I think that on a paragraph level (though he succeeds mightily in both more macro and micro ways than that), his work is also illustration of what precision can do for a writer. Sometimes I think a list of three things can define space, in a fictional world. Especially if there’s a frisson of not-same-ness among them.
I’m trying to figure out how to word this properly, since I’m writing about wording things properly, so my fuzziness is kind of annoying the hell out of me, but it’s a little like apposition, only deeper.
Here’s a definition of apposition:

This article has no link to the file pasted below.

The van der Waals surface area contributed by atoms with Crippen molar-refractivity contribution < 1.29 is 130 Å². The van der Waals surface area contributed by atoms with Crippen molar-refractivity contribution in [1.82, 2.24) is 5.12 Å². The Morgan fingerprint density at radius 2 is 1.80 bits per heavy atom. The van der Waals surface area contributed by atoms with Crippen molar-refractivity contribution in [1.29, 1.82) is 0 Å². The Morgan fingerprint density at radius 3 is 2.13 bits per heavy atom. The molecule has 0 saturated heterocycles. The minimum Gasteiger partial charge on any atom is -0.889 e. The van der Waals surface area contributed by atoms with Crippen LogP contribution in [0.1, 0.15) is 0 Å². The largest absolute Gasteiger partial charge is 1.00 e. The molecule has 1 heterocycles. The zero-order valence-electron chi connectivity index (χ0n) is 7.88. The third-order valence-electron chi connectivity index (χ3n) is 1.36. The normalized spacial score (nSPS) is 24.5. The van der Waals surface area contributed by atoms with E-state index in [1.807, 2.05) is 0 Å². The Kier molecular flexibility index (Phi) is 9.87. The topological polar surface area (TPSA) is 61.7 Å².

Apposition is a grammatical construction in which two elements, normally noun phrases, are placed side by side, with one element serving to define or modify the other. When this device is used, the two elements are said to be in apposition. For example, in the phrase “my friend Alice,” the name “Alice” is in apposition to “my friend.”More traditionally, appositions were called by their Latin name appositio, although the English form is now more commonly used. It is derived from Latin: ad (“near”) and positio (“placement”).Apposition is a figure of speech of the scheme type, and often results when the verbs (particularly verbs of being) in supporting clauses are eliminated to produce shorter descriptive phrases. This makes them often function as hyperbatons, or figures of disorder, because they can disrupt the flow of a sentence. For example, in the phrase: “My wife, a nurse by training,…,” it is necessary to pause before the parenthetical modification “a nurse by training.”